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Discussion Starter · #1 ·
at this point we all know how to drive in cold and hot but, I would like to know what you do when starting, if you start without more, if you wait a minute for the engine to heat something, or so


I have a garage and having the mid I put the chronometer always, I open the hood and touch the water and oil tubes until they are heated, the DTI usually takes about 8 minutes when it is cold to start heating the oil filter support and take some heat from the antifreeze bottle, is when I close capo and leave calmly, and you? that's when I close capo and leave quietly, and you??
 

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With the petrol Focus, I just listen for the sound of the petrol pump priming and go (although I wish it had the heated front windscreen in winter - it also has the worst internal condensation of any car I've owned). I don't drive the Combo DTi much in winter but, when I have, I know that the entire journey into the city centre and back will be done before the heating is effective and my buttocks will be frozen to the leather seats that I never wired up the heating elements for. As you say, it takes 10 minutes with the engine running for the coolant to heat the cabin and I can't wait that long.
 

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With the daily driver I just start the engine and go, the Corsa gets a few minutes whilst I close the garage door and fasten the harness but I dont like leaving it idling cold, there's a little too much piston clearance and it rattles like a fifty year old diesel which won't be good for wear...
 

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The time it takes to start the engine. load the car, remove the ice and clean the windshield and windows, get inside, connect the bluetooth, set the music and see how the clock changes 1 minute.

As a side note I have a long, more or less straight, street that's a 40 kmh limit for 2 km. From there on is highway speed. Long idling isn't good either and it takes ages to get to +80ºC standing still in the parking lot.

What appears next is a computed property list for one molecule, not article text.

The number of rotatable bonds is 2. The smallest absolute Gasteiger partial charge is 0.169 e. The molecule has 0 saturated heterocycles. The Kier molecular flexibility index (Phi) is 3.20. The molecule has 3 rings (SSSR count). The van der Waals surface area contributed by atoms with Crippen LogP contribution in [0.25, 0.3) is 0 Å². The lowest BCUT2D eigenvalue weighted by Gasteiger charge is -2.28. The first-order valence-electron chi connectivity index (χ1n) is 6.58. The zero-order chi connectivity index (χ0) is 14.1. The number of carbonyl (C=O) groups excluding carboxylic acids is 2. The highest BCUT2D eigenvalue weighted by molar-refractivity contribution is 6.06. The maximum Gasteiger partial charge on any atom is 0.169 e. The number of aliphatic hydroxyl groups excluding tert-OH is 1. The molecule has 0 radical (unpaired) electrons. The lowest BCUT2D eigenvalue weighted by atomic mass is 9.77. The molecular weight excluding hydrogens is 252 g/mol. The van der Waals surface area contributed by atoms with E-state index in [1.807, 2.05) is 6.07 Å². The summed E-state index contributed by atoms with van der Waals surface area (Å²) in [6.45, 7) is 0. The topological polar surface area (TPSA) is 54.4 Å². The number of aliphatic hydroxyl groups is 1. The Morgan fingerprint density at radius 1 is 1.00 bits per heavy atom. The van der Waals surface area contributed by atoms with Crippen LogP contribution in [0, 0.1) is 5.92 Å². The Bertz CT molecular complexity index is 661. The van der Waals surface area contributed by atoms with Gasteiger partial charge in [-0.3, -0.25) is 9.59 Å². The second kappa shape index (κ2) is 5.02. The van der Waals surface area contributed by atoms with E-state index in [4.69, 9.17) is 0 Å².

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Discussion Starter · #5 · (Edited)
that's what everyone says but, using logic, it's no better to heat without a load than by making force on the crankshaft and more temperature in less time to dilate?


Although the surprise took me in a parking lot when an older woman turned on a dti and put it to cut for 20 seconds, put on the belt and left, that the segments is pure health xD
 

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In the van I just start, seat belt on and go. First mile is below 2000 rpm as it's a 20mph speed limit but then on to a dual carriageway and 60mph.
It's never cold enough in the UK to worry about letting the oil warm up and sitting on idle does more harm than running at low rpm while driving.
 

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Has anyone actually checked how long it takes to the engine to get up to proper temperature?

The reading in the cluster is for water temperature and actually it goes from "cold" to "+80" in no time if you are already at speed(i.eg. highway). Which makes me think that the engine itself usually is not "dead cold" for that long.
 

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Discussion Starter · #8 ·
Some cars usually have radiator heating to warm up before, but it depends on how you drive, the oil, speed, pedal turns etc to say that it warms up before one another.
 
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